Jewish writer Judith Shulevitz decided to write about the sabbath because of her initial ambivalence about observing a weekly day of rest. “I don’t like being told what to do — and don’t like being told how to spend my time,” she says. Shabbat, which means, “to cease” in Hebrew, is traditionally observed in Judaism from sundown on Friday until the appearance of three stars in the sky on Saturday evening. The Talmud lists 39 categories of work that Jews are not allowed to perform on the sabbath, like baking and plowing. The rules have been updated for modern times, so instead of not lighting fires, there are rules about handling electricity. But the basic premise of the rules is the same. We are to stop our work, and acknowledge that we do not have mastery over the world. “For one day a week, you let the world be as it is,” she says. “And you be in it, and try not to dominate it.”

Though they are not particularly religious, Shulevitz and her family decided to give the sabbath a try. They have a traditional Shabbat dinner on Friday nights, and attend synagogue on Saturdays. They spend the rest of day enjoying long meals with friends and taking walks. They refrain from email, video games, and TV. The kids had to find something else to do, and they got used to it. Shulevitz says that even though they don’t follow all of the rules, the family has come to enjoy the sabbath as time of freedom, unburdened by a world otherwise full of distractions.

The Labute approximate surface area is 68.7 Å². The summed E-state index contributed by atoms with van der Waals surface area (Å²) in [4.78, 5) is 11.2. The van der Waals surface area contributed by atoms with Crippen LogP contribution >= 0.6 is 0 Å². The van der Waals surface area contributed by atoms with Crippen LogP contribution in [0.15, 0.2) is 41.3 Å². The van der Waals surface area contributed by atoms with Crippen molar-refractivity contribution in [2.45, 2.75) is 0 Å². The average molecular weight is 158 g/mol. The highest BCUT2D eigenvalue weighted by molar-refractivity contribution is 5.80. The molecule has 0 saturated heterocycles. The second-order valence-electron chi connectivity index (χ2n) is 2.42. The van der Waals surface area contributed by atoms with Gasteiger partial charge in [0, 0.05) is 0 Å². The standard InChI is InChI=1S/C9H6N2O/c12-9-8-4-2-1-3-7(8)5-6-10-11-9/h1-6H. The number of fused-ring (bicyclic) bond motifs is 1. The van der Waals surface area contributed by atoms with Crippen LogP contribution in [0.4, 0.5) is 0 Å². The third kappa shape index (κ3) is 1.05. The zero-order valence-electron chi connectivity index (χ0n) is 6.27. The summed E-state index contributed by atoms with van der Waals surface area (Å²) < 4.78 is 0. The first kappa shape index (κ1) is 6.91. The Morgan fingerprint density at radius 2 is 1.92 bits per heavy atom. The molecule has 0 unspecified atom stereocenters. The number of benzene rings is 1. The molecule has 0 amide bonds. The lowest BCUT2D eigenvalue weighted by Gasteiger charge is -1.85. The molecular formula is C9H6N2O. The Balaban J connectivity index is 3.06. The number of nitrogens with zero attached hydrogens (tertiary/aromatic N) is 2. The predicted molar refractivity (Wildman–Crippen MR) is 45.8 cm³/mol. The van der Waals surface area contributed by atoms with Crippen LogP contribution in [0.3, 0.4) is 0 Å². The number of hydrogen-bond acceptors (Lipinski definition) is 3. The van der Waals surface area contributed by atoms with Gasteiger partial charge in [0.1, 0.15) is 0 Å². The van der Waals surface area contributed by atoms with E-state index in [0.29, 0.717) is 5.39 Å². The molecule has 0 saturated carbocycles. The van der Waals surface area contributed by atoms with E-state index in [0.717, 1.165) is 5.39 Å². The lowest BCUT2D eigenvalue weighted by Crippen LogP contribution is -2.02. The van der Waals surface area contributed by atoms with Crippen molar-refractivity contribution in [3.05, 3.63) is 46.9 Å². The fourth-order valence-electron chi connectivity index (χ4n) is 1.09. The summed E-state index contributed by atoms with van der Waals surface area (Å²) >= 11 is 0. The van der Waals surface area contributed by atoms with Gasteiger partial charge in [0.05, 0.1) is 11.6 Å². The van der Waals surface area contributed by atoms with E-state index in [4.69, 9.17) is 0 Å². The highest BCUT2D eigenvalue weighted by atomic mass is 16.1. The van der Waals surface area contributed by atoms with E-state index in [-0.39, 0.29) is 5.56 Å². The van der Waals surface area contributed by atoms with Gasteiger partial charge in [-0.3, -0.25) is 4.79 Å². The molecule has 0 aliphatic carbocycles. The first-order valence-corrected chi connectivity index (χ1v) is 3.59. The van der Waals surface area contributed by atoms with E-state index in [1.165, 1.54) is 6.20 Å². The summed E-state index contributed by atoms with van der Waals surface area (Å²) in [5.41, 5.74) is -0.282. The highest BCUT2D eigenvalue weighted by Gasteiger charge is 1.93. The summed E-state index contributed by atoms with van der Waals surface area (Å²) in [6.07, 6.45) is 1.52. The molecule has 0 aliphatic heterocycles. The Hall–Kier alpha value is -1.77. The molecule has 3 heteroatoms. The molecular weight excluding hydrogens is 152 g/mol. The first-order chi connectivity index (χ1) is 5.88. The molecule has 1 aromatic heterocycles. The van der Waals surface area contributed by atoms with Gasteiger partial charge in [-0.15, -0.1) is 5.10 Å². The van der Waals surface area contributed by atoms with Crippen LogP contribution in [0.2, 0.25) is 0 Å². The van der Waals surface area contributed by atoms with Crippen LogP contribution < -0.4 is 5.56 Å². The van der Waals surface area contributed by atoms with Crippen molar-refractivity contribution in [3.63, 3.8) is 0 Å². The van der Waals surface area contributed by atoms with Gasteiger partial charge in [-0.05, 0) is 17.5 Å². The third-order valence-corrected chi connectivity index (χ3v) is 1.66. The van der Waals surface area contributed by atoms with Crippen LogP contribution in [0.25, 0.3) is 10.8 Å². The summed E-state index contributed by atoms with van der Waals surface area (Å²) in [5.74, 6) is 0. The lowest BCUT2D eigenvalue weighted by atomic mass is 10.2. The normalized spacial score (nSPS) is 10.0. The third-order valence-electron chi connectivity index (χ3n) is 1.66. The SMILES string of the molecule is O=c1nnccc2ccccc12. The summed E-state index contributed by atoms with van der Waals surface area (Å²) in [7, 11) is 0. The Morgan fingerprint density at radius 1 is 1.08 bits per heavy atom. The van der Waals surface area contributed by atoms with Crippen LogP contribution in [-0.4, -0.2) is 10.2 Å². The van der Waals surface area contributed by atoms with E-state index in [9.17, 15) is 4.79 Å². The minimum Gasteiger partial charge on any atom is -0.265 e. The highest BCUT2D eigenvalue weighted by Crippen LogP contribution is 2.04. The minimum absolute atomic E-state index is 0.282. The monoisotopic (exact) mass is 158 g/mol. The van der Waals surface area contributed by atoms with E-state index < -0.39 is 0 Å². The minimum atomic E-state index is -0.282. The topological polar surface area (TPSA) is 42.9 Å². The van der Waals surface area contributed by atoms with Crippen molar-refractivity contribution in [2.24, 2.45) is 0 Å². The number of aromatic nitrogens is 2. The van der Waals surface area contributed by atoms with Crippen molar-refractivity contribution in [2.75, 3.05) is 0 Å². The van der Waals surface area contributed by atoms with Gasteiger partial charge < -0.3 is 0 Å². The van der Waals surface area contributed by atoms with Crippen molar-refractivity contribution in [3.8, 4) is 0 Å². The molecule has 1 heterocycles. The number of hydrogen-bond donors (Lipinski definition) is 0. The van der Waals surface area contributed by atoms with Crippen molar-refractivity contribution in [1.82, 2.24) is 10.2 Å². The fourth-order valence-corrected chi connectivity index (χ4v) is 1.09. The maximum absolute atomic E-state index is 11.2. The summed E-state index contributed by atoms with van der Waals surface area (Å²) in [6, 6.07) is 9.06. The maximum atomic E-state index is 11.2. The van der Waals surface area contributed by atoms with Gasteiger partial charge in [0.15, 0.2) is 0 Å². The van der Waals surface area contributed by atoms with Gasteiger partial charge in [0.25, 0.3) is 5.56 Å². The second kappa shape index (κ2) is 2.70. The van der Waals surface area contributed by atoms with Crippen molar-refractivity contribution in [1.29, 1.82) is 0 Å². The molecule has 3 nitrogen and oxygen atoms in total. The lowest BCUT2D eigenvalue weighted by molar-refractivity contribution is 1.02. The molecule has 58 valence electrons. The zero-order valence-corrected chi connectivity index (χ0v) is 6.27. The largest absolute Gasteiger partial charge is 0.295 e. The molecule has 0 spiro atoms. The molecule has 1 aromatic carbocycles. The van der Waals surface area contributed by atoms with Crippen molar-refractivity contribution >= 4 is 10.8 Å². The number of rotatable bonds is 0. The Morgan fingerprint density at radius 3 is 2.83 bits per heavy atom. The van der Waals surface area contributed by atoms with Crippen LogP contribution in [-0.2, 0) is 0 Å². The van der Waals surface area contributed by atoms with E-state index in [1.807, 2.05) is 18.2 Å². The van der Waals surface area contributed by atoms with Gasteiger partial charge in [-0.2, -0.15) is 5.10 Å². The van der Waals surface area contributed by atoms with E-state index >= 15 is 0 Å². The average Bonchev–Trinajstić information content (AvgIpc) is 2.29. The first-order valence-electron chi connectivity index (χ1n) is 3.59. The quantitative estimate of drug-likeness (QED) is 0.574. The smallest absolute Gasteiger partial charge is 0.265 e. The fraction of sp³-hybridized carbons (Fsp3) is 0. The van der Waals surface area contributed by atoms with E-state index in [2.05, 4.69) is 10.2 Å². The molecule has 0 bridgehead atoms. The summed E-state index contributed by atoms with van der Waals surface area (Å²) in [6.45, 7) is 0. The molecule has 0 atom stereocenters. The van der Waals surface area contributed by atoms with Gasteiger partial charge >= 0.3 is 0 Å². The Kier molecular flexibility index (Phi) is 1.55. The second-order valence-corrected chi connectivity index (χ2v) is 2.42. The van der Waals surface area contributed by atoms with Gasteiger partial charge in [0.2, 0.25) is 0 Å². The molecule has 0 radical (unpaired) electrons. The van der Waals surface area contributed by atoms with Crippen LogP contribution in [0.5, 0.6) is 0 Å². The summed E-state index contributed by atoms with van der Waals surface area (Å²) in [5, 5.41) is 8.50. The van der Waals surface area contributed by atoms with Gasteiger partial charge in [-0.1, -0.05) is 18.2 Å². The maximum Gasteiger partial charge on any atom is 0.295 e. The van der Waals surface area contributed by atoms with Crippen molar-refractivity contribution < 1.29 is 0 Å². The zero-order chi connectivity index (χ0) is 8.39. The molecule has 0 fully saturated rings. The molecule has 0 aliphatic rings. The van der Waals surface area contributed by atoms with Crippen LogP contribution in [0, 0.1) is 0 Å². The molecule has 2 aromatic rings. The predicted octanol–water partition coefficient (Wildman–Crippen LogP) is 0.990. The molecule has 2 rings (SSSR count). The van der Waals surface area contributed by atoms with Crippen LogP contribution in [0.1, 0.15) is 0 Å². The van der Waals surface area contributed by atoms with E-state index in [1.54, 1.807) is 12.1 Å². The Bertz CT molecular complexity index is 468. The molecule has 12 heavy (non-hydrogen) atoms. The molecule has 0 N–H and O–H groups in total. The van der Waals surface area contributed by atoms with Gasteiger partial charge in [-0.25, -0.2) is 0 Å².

Our Gospel today reminds us that the sabbath is about healing, be it healing of body, of spirit, or of relationships. And although preferences may vary on the kind of coffee we drink or the way we read the newspaper, one thing will never change – and that is our non-negotiable need for rest and restoration. I can see the headline now, bumping the “Seven-Minute Workout” out of the number one most-shared slot. “The Seventh Day, a Day of Rest: Forget the Science, this Method’s Backed by a Higher Power.” After all, even the One who ordained time in the first place, rested on the seventh day. Amen.

Proper 16, Year C